© Reuters. FILE PHOTO: A pill of Misoprostol, used to terminate early pregnancies, is displayed in a pharmacy in Provo, Utah, U.S. May 12, 2022. REUTERS/George Frey
By Ahmed Aboulenein
WASHINGTON (Reuters) – A pill used to terminate early pregnancies is unlikely to become available without a prescription for years, if ever, experts say, as the conservative-leaning U.S. Supreme Court is expected to dramatically curb abortion rights in the coming weeks.
The Biden administration is considering several options to increase access to so-called medication abortions, which can be administered at home, to help women in the many U.S. states that are expected to severely limit or outright ban abortions following the upcoming Supreme Court ruling.
The pill, mifepristone, is used in combination with a second drug called misoprostol to induce an abortion up to 10 weeks into a pregnancy and is heavily restricted – only available through a certified doctor’s prescription. Abortion rights activists have stepped up calls to make it available for anyone to buy at pharmacies without a prescription.
Medical and regulatory experts interviewed by Reuters say the process could take years. Drugmakers would need to conduct new studies showing that a consumer can safely use the product based on directions on its packaging, without the guidance of a doctor or other provider.
The two companies that make the pill for the U.S. market have shown no interest in doing so. Should they choose to conduct the research, any approval from the U.S. Food and Drug Administration (FDA) would become a target for lawsuits from abortion opponents that could delay implementation for years, they say.
“The hard part that I see is getting the evidence or the agreement that no prescriber is needed at all,” said Susan Wood, a former Assistant Commissioner for Women’s Health at the FDA.
“I personally don’t see it happening in the next couple of years,” said Wood, now director of George Washington University’s Jacobs Institute of Women’s Health.
The Supreme Court is due to decide on a new case that could overturn the landmark Roe v. Wade ruling that made abortion legal in the country in 1973. Last month, a leaked draft ruling suggested that a majority of justices back reversing the decision. Should that happen, nearly half of the 50 U.S. states are expected to ban or heavily restrict the procedure – which would dramatically limit access for millions of women.
THE NEXT BATTLE
Access to abortion pills is expected to become the next big battle, as their use is harder to track. The FDA has already made it easier for certified doctors to prescribe the pills by relaxing some restrictions.
The agency now allows doctors certified to prescribe mifepristone to do so after a telehealth visit rather than in-person and patients can receive it by mail, making it easier for women in U.S. states that already restrict its use.
The White House has already considered making abortion pills available online and from pharmacies abroad, with a prescription. However, the importation possibility has already been curtailed by Congress in broader legislation about drug regulation.
An over-the-counter designation would make it much easier for pregnant women to access the pills in states that seek to restrict their use. For example, they could more easily be mailed to a patient from a friend or supporter in a state where they are not banned.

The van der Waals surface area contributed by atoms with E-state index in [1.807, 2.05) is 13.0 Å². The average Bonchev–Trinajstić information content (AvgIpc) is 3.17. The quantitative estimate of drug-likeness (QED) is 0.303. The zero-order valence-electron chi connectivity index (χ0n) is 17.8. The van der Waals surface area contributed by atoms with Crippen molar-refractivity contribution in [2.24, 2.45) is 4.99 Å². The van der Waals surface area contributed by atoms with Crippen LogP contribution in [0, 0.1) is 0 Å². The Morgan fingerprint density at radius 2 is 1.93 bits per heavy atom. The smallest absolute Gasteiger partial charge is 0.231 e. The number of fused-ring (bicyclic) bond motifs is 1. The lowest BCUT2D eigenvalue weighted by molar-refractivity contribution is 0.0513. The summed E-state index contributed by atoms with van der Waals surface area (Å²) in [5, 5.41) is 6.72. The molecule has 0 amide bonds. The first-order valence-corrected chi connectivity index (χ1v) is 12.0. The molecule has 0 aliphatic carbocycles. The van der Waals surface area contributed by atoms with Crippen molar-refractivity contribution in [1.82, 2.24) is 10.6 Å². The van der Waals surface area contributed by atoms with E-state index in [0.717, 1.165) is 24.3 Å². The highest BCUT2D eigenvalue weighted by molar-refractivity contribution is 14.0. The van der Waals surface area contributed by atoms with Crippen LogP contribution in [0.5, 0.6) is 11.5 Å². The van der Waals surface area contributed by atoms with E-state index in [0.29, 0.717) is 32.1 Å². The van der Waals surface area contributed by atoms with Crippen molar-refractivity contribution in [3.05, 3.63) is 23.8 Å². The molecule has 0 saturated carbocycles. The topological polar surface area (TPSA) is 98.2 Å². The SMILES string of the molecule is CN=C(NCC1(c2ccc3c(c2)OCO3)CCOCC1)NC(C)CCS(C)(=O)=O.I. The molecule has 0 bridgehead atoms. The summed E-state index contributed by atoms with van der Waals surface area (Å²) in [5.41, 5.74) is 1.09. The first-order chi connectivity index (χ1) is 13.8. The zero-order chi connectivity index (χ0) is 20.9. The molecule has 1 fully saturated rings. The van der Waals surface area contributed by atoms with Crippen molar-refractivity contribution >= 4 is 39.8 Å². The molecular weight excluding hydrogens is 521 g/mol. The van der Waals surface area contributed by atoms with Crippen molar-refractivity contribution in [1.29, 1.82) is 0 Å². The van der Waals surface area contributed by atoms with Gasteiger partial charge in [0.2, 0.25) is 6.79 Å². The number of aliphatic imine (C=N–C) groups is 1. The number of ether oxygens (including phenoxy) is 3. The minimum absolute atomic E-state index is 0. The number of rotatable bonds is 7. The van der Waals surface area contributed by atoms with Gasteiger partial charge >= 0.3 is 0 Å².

An FDA spokesperson declined to comment on whether over-the-counter use of abortion pills has been considered. A spokesperson for Danco Laboratories, a manufacturer of mifepristone, said that it does not plan to seek over-the-counter approval. GenBioPro, the second maker of mifepristone for the U.S. market, did not respond to requests for comment.
ARE THEY SAFE?
Medication abortion involves two drugs, taken over a day or two. The first, mifepristone, blocks the pregnancy-sustaining hormone progesterone. The second, misoprostol, induces uterine contractions.
When taken together, the pills halt the pregnancy and prompt cramping and bleeding to empty the uterus, in a process similar to miscarriage.
Abortion rights activists say the pills have a long track record of being safe and effective, with no risk of overdose or addiction. In several countries, including India and Mexico, women can buy mifepristone and misoprostol without a prescription to induce abortion.
“Medication abortion really does meet all the FDA criteria for an over-the-counter switch,” said Antonia Biggs, associate professor at the University of California, San Francisco’s Obstetrics, Gynecology and Reproductive Sciences department.
A study by Biggs and colleagues found that the majority of participants would understand a medication abortion over-the-counter label. Biggs said she was not in talks with drugmakers over her research.
The Charlotte Lozier Institute and Susan B. Anthony List, which advocate against abortion, have said that the FDA decision to relax restrictions on mifepristone ignored data on complications and put women at risk.
Others point to the decade-long legal fight for over-the-counter Plan B, a form of emergency contraception taken within days of sexual intercourse to prevent a pregnancy. Approval for women 18 and over was granted in 2006 and for use by women of all ages in 2013.
“There was very strong support that you did not need a prescriber,” said Wood, who resigned from the FDA in 2005 over the delay.
“Everybody under the sun agreed except for a small group of people who somehow had an enormous political influence.”